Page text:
The AL East has been beating its chest about how great it is for the entire 21st century, and I’m here to say this year may see it at its zenith.
Bogaerts, just 21, could become to the Red Sox what Mike Trout and Bryce Harper are to their teams -- a young star who can be built around for years to come.
Aruba isn’t a baseball hotbed. So the Red Sox had to dig deep to discover Bogaerts, who is now a celebrity in his homeland.
Because he is 6 feet 3 inches and close to 200 pounds, some scouts look at Xander Bogaerts and see a third baseman. Others wonder if he could play the outfield.
Bradley set the bar high when he made the Red Sox out of spring training in 2013, but he’ll start this season in Triple A.
Will the Red Sox be the first repeat champions since the Yankees in 2000? Here’s a rundown of the roster.
The Sox will need many players from Triple-A Pawtucket this year. Explore the mechanics of how those callups work.
Can the Red Sox repeat? Our writers offer their postseason predictions.
Is this finally the year that James Shields and the Royals break their long playoff drought?
Matt Holliday and the Cardinals are intent on making another run for the World Series this year.
Explore the 37-foot-high wall, the defining feature of Fenway Park since 1934, from inside and out.
Dan Shaughnessy takes us on a tour of the relatively small space where players, reporters and clubhouse workers collide.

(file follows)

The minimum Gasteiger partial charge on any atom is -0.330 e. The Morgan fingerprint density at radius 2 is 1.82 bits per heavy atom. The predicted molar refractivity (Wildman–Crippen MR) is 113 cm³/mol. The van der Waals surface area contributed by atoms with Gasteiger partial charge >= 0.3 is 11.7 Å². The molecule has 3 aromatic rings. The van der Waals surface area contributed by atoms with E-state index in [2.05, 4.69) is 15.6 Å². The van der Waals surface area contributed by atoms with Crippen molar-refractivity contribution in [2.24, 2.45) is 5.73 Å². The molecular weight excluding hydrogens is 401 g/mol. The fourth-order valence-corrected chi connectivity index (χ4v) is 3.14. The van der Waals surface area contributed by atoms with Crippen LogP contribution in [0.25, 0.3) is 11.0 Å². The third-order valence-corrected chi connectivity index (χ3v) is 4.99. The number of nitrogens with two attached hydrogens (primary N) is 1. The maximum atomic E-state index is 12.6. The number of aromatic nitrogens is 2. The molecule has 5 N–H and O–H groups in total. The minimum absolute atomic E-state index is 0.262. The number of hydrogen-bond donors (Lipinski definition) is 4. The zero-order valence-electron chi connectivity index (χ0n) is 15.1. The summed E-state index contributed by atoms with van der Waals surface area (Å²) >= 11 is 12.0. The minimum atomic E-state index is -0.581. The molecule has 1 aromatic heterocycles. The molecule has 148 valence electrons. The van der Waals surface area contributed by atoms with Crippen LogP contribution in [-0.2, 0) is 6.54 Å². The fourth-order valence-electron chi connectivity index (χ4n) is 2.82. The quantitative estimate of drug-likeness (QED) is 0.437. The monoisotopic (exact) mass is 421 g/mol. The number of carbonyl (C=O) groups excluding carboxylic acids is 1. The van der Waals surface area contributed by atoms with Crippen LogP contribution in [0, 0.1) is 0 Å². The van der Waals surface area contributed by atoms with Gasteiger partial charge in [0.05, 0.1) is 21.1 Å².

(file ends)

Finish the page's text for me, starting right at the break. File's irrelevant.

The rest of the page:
Not every highly touted rookie pans out, as the Red Sox have learned many times through the years.
In Drake Britton, Matt Barnes, Rubby De La Rosa, Anthony Ranaudo, Allen Webster, and Henry Owens, the Red Sox have a deep roster of prospects.
At some point, maybe even by next season, the Red Sox could have a homegrown catching tandem of Blake Swihart and Christian Vazquez.
A look at what to expect in the pipeline from the Red Sox’ minor league affiliates.
A look at the hierarchy of highly regarded prospects that could eventually find a role in Boston.
A look at some of the Sox’ impressive rookie duos since the historic debut of the Gold Dust Twins (Jim Rice and Fred Lynn) in 1975.
All these rookies, it’s just like 1975 when the Sox turned over the middle of their batting order to rookies Jim Rice and Fred Lynn . . . right? Actually, no.
The Sox will end a three-year streak of having a younger starting lineup (position players only) on Opening Day than the season before.
They are all veteran voices now, long established as the four primary and familiar Red Sox broadcasters. They provide the lyrics for the soundtrack of the New England summer and, in the most memorable seasons, the exclamation points in autumn.